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This article is part of a series by Thunderbird School of Global Management faculty, sharing their insights on the future of internationalism.

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Like most international business professors, I believe in free markets. I can quote Adam Smith and David Ricardo, and I believe that their theories are solid foundations for understanding the U.S. and world economies. Free trade really is the rising tide that lifts all boats, benefiting the economies, businesses, and workers of both exporting and importing countries.

Industries that are less competitive in each trading country will lose out in open trade. That may sound negative, but when the resources dedicated to those less competitive, less efficient industries move into activities where the country has a competitive advantage, both trading partners win. ‘Resources’ include workers who need support to retrain and move into employment in other industries. So there are ‘losers’ from free trade who have to be helped to move into competitive jobs/industries. In the end, whether a country has an absolute advantage or a comparative advantage over another country, it benefits by exporting the goods and services it is particularly good at, and importing those it is not.

But what if one country has an advantage because of intervention by the heavy hand of the state, rather than the invisible hand of the market? Then trade does not benefit both that country and its trading partner, at least not equitably. Free trade only works if trade is actually free.

No free pass for the world’s biggest economy

In many cases, trade is not free. Yet since the U.S. became the world’s largest economy in 1916, it has most often given trading partners a free pass when they cheat, even when America plays fair. When those trading partners have economies a fraction the size of America’s, their cheating doesn’t noticeably harm the American economy, businesses, or workers. In fact, bringing them along over time has tended to result in more open trade from those trading partners. But when the trading partner becomes the world’s largest economy, with a population nearly five times the size of the U.S., their cheating starts to hurt. (China is #1 when GDP is measured based on purchasing-power-parity, and #2 otherwise.)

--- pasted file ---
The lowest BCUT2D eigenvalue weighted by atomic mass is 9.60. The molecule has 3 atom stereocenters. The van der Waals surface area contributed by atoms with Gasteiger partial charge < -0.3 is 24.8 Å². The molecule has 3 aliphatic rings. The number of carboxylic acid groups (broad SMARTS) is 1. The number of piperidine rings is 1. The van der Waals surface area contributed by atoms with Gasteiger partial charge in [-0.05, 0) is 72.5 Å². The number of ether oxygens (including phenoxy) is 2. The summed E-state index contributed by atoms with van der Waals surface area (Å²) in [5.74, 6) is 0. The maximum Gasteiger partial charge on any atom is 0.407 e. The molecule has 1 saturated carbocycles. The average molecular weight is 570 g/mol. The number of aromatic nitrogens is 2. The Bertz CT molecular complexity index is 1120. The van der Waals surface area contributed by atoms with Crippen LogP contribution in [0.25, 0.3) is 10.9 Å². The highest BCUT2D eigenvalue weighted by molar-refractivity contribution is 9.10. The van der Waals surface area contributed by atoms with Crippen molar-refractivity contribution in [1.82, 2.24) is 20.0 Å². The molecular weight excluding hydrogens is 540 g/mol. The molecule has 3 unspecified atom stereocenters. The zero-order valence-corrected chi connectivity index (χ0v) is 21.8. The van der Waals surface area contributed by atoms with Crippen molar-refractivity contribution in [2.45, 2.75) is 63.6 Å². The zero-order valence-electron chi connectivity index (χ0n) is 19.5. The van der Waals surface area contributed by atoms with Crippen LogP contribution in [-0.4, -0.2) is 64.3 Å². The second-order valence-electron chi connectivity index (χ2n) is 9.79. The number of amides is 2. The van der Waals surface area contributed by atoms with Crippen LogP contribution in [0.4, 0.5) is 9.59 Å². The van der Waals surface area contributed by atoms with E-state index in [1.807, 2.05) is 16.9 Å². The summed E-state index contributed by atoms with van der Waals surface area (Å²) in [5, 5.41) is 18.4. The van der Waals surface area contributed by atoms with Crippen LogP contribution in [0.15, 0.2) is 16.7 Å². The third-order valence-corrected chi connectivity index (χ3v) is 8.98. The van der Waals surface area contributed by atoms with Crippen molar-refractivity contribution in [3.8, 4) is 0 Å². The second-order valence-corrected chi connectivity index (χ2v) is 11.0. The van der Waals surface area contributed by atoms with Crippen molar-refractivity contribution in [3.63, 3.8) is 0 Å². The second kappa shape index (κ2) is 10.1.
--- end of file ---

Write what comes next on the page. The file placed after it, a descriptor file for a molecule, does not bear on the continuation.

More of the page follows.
[[{"fid":"4655","view_mode":"default","fields":{"format":"default","field_file_image_alt_text[und][0][value]":"US-China Trade Quote","field_file_image_title_text[und][0][value]":"US-China Trade Quote"},"type":"media","link_text":null,"field_deltas":{"2":{"format":"default","field_file_image_alt_text[und][0][value]":"US-China Trade Quote","field_file_image_title_text[und][0][value]":"US-China Trade Quote"}},"attributes":{"alt":"US-China Trade Quote","title":"US-China Trade Quote","height":"431","width":"862","style":"float: left; margin: 10px;","class":"panopoly-image-original media-element file-default","data-delta":"2"}}]]China’s cheating hurts, and it is time for the U.S. to stop giving them a free pass. I want to be clear here: I am not against trade with China. It has benefited both countries. But the benefits have not been evenly gained. China has used American companies to build up their own know-how, for example requiring American auto companies wanting to do business there to sign joint venture agreements that give at least 50% ownership of the business to a Chinese company, often state-owned. Typically, those joint venture agreements also include technology transfer requirements, so the American company has to give its know-how to the Chinese “partner.”

Similarly, China restricts activities of foreign banks and other financial services firms, such that foreign banks make up less than 2% of financial services in China. Foreign banks are restricted in funding themselves through overseas parents and have to gain approval for new branch openings. In addition, banks and stockbrokers face foreign ownership restrictions in securities companies, fund management companies, and local commercial banks.

Like U.S. banks, major U.S. tech companies such as Google and Facebook have faced restrictions in China. For example, they have faced bans on some parts of their business, censorship, and active interruptions of service along with demands to follow Chinese political instructions. These and many other restrictions in China keep U.S. services companies from either operating locally or exporting their services to China.

Those types of requirements and restrictions are a very smart development plan on China’s part, but they are the opposite of free trade, since no such requirements exist for Chinese companies looking to do business in the U.S. There have been a few high-profile cases of the Committee on Foreign Investment in the United States denying a Chinese company’s request to enter the U.S. market, or denying a Chinese company’s acquisition of an American company. But those were decisions made for national security reasons, and when Chinese companies do come into the U.S., they are afforded all of the rights and freedoms that U.S. companies are.